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This Neuroscientist Wants Researchers to Study More Female Brains

By December 12, 2017No Comments

When we talk about female representation in science, we’re rarely talking about test subjects. We tend to want more women behind the microscope, not under it.

Neuroscience is one of the most skewed fields when it comes to testing on female physiology. One review found single-sex brain studies using male animals outnumbered those using females 6.7 to one.

Aarthi Gobinath, a neuroscientist at the University of British Columbia, calls this a “hidden gap” in her field. She says there’s reason to question the assumption that the brains of males and females are identical, particularly in unique states like pregnancy.

This is particularly true for early animal testing, where new drugs for depression and anxiety are first developed. “This leads to the ultimate outcome of our research not even benefiting males and females equally,” Gobinath told VICE.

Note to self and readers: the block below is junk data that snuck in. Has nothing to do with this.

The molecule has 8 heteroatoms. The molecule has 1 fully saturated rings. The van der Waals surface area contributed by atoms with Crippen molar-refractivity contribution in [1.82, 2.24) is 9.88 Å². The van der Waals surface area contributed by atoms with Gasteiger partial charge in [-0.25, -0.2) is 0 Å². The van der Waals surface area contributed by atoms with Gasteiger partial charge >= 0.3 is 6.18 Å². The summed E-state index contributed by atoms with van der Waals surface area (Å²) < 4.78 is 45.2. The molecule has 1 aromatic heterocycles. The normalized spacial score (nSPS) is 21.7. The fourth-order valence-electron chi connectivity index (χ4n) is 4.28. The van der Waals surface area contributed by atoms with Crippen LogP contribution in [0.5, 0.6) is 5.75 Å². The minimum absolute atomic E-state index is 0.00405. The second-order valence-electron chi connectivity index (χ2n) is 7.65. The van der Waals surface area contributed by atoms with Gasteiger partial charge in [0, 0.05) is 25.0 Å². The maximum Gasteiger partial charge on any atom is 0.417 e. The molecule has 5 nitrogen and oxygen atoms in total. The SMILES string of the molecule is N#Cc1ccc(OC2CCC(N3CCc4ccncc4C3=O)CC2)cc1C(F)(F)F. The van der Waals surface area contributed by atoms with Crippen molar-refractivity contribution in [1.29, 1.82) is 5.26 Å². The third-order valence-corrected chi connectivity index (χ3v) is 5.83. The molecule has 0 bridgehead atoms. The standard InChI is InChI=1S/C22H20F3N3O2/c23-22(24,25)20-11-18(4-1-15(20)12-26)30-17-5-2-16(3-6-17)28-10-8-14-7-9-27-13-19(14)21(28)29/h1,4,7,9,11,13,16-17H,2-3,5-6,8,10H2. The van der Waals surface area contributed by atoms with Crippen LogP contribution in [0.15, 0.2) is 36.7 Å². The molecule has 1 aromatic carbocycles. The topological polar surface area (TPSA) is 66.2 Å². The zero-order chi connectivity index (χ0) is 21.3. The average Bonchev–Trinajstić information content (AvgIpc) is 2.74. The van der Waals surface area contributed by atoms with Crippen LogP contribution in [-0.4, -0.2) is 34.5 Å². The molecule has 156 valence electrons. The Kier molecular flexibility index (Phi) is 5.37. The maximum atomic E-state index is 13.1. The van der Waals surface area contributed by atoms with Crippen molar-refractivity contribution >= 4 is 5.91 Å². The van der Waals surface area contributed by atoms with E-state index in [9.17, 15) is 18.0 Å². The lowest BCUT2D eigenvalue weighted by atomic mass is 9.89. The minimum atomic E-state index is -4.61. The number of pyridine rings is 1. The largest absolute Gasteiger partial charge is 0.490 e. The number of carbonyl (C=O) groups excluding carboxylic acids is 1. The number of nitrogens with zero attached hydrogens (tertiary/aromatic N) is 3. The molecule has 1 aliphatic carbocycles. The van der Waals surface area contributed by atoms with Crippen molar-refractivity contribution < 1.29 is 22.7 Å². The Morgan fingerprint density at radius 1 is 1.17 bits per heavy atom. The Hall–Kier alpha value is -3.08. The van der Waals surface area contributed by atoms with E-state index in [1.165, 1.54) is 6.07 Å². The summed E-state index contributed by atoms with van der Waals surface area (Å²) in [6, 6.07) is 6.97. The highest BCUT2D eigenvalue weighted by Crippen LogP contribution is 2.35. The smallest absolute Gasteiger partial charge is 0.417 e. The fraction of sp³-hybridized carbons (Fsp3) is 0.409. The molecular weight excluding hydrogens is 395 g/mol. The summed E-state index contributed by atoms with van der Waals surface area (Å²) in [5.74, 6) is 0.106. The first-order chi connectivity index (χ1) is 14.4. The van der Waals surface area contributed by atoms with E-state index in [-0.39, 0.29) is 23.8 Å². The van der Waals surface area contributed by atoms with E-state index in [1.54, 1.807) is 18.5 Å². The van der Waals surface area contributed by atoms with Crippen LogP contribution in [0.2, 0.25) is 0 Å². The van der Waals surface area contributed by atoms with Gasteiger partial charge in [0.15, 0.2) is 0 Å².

Gobinath wanted to tackle the issue of sex bias by trying to understand what depression looks like in female rat brains, specifically looking at postpartum depression. Her research suggests our standard depression treatments don’t apply to new moms.

VICE caught up with Gobinath to ask about her new study, which could have wide-ranging implications for humans of all sexes and genders.